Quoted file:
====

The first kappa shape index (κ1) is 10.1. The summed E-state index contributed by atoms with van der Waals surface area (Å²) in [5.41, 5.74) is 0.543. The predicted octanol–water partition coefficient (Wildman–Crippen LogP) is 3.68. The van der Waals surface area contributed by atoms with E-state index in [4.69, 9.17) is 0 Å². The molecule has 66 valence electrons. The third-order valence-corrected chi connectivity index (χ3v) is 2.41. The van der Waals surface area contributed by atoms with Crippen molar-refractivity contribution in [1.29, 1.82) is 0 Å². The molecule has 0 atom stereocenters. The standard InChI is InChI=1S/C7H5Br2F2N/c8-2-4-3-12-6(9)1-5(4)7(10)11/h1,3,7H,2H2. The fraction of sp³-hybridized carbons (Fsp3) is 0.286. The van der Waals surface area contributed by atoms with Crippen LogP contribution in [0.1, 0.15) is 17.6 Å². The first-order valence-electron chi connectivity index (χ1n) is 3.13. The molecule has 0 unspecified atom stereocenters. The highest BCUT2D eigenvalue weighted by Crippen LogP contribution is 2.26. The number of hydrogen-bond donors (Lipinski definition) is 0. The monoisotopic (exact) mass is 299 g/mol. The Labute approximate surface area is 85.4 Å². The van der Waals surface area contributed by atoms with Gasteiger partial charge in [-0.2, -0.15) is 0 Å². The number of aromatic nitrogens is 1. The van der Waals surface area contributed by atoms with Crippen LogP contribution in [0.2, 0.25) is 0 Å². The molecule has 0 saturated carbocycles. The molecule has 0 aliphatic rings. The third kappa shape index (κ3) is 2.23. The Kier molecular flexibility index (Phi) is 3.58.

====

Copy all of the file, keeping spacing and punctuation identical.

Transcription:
The first kappa shape index (κ1) is 10.1. The summed E-state index contributed by atoms with van der Waals surface area (Å²) in [5.41, 5.74) is 0.543. The predicted octanol–water partition coefficient (Wildman–Crippen LogP) is 3.68. The van der Waals surface area contributed by atoms with E-state index in [4.69, 9.17) is 0 Å². The molecule has 66 valence electrons. The third-order valence-corrected chi connectivity index (χ3v) is 2.41. The van der Waals surface area contributed by atoms with Crippen molar-refractivity contribution in [1.29, 1.82) is 0 Å². The molecule has 0 atom stereocenters. The standard InChI is InChI=1S/C7H5Br2F2N/c8-2-4-3-12-6(9)1-5(4)7(10)11/h1,3,7H,2H2. The fraction of sp³-hybridized carbons (Fsp3) is 0.286. The van der Waals surface area contributed by atoms with Crippen LogP contribution in [0.1, 0.15) is 17.6 Å². The first-order valence-electron chi connectivity index (χ1n) is 3.13. The molecule has 0 unspecified atom stereocenters. The highest BCUT2D eigenvalue weighted by Crippen LogP contribution is 2.26. The number of hydrogen-bond donors (Lipinski definition) is 0. The monoisotopic (exact) mass is 299 g/mol. The Labute approximate surface area is 85.4 Å². The van der Waals surface area contributed by atoms with Gasteiger partial charge in [-0.2, -0.15) is 0 Å². The number of aromatic nitrogens is 1. The van der Waals surface area contributed by atoms with Crippen LogP contribution in [0.2, 0.25) is 0 Å². The molecule has 0 saturated carbocycles. The molecule has 0 aliphatic rings. The third kappa shape index (κ3) is 2.23. The Kier molecular flexibility index (Phi) is 3.58.